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Pride Month 2023 - Exploring LGBTQ+ history in the Royal Navy

Date published 20/06/2023

To commemorate Pride Month the National Museum of the Royal Navy has produced a short series of blogs detailing the long and complicated history of LGBTQ+ service people and the Royal Navy. It is important to be open to discussion regarding this difficult history and recognise the struggles, discrimination, and in some instances danger to life, faced until relatively recently. This is also the time to celebrate on the progress made in LGBTQ+ rights and reflect on the steps it has taken here. 

The second of these pieces details the formidable obstacles LGBTQ+ service people faced but also celebrates the incredible progress that has been made by the Royal Navy to transform itself into place of acceptance for peoples of all orientations and identities. 

The Queer and Now

For three hundred and ten years the Royal Navy hunted down, persecuted and sometimes even hanged homosexuals found within their ranks. Execution ceased after 1861, but life imprisonment remained a reality. The partial decriminalisation of homosexuality in 1967 did little to sway the opinion of the Armed Forces, and it was not until 2000 that real change was made. 

The Royal Navy were not alone in their persecution of homosexuals, or indeed anybody else from within the LGBTQ+ community, but for some there is still the image that they promote an aggressive, macho, alpha-male stereotype.

However, over the past twenty-three years, the Royal Navy has become a beacon of progress and acceptance. In a statement on their website in January 2020, the Royal Navy wanted to send a clear message: “the Naval Service welcomes all talent to its ranks, regardless of your sexual orientation or gender identity” – a far cry from the “gay panic” that gripped Naval officials just forty years previous.

To mark the 20th anniversary of the ban on homosexuals serving in the forces being lifted in 2020, naval bases and Royal Marines units up and down the country flew rainbow flags from their main masts, sailors attended a House of Commons reception and Portsmouth’s Naval Base headquarters was lit up in colours.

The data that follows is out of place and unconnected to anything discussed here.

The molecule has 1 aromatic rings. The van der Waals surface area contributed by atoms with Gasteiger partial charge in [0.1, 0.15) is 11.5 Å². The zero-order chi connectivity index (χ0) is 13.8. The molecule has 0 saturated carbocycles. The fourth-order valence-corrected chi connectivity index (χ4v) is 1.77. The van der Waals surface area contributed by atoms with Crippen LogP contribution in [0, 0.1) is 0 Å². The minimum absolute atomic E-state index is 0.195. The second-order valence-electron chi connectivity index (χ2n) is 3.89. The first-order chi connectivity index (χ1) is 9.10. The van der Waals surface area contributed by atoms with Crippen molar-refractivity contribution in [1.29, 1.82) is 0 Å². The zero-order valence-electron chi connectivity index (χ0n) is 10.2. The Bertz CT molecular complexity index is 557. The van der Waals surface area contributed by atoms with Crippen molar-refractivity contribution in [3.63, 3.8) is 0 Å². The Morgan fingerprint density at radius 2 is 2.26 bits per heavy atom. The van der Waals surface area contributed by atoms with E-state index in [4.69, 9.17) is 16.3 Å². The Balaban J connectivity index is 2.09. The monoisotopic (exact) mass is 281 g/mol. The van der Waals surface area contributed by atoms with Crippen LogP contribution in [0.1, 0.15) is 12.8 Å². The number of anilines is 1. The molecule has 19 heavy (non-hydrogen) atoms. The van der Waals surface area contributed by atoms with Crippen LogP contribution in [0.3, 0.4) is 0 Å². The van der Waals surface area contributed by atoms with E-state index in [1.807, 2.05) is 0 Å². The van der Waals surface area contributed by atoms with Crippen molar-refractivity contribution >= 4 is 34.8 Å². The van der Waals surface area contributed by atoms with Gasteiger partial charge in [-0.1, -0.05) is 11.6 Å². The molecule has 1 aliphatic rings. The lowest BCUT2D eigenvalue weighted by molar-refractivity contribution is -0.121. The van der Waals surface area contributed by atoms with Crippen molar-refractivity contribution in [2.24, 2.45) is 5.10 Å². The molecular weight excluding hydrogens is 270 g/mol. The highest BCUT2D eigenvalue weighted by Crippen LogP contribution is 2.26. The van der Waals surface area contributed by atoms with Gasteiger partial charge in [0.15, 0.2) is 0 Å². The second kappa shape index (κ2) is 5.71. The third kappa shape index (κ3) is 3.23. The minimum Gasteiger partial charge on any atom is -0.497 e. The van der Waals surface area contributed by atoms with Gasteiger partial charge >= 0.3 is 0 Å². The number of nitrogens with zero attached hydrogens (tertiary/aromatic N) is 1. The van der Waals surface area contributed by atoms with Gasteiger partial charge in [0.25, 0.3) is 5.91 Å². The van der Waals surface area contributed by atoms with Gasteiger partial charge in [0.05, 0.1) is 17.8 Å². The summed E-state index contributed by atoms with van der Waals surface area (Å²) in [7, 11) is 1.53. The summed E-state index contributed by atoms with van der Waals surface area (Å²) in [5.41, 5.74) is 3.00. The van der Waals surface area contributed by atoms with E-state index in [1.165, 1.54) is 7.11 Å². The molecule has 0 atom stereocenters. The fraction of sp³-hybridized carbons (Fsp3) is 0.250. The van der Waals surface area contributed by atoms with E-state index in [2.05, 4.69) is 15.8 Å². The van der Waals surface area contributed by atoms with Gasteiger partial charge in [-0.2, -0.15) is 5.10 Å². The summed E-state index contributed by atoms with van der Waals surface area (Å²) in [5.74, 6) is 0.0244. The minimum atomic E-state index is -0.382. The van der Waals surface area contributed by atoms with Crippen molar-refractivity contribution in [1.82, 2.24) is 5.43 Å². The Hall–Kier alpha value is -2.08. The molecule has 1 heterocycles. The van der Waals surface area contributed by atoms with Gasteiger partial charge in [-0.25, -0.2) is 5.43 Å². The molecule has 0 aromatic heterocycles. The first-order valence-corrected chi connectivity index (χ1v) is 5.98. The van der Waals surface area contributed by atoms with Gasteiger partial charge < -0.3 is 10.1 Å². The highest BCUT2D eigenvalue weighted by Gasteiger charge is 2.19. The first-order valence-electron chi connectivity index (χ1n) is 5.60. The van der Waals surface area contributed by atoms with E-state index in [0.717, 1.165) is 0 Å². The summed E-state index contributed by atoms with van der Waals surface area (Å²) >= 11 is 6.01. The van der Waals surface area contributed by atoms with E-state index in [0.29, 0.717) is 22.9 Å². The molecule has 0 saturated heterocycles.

Formerly the LGBT Forum, Compass (the Royal Navy Sexual Orientation and Gender Identity/Expression Network) looks to educate, enthuse, engage and empower current and future LGBTQ+ personnel by improving representation, understanding and visibility. Members of Compass have been able to participate in further training programmes through Stonewall to better understand the experiences of others that differ from their own and to provide support for those who may feel isolated or struggle to “come out”.


Fighting With Pride 

Fighting with Pride is a book written by Lt Cdr Craig Jones MBE. Joining the Royal Navy in 1989, he became the first “out” LGBTQ+ person in the Armed Forces, coming out the day the ban was lifted. Jones led the work to restore the Armed Forces Covenant for the serving LGBTQ+ community, and was made a Member of the Order of the British Empire in 2006. Published to mark the 20th anniversary of the ban being lifted, the book features stories from LGBTQ+ service men and women who have served in the Armed Forces since the Second World War. 

Fighting With Pride is also a military charity, created on the anniversary of the lifting of the ban. They support “LGBT+ Veterans, serving personnel and their families, particularly those who were affected by the ‘gay ban’…” Craig Jones serves as Joint Chief Executive. 


The Royal Navy’s commitment to equality is ongoing, placing them repeatedly in Stonewall’s Top 100 Employers list, and marching as a presence in Pride across the country, while sending representatives to Pride events across the globe. 


About the National Museum of the Royal Navy: The National Museum of the Royal Navy have an LGBTQ+ staff network in place, helping to transform the experiences of LGBTQ+ people at work. We provide a space for LGBTQ+ staff and allies to support each other, express concerns they may have, and spend time around people who understand their experiences. The LGBTQ+ staff network feeds into our Equity, Diversity and Inclusion action group ensuring LGBTQ+ staff voices are heard and are considered when developing new policies, processes and initiatives - helping us to become more inclusive.




LGBTQ+:                               Lesbian, gay, bisexual, transgender, queer – the ‘+’ is used to incorporate all other identities such as intersex, asexual, non-binary etc. 

Homosexual:                        Someone who is romantically or sexually attracted exclusively to people of one’s own sex or gender. Historically, this term was used more commonly to refer to gay men than women.

Partial decriminalisation:     The Sexual Offences Act of 1967 legalised consensual homosexual acts but was only a partial decriminalisation. Life sentences were scrapped, but acts had to take place behind locked doors and windows, with curtains drawn and nobody else in the house. The age of consent was set at 21 (as opposed to 16 for heterosexual people) and remaining anti-gay laws were policed more aggressively. 

Gay panic:                              Referring to a period in the 1960s where half of the Royal Navy was believed to have “sinned homosexually” – the period in question was linked to a male brothel in Bermuda believed to have been frequented by sailors. 

Ban on homosexuality:        Homosexuals (including bisexual people in this instance) were banned from serving in the Armed Forces, despite the Sexual Offences Act of 1967, until 2000, when the ban was lifted following a case at the European Court of Human Rights. 

 Stonewall:                             The UK’s leading LGBTQ+ charity, taking its name from the Stonewall Riots in New York (1969). The riots were a public backlash against violent policing. They are considered the birth of modern LGBTQ+ activism.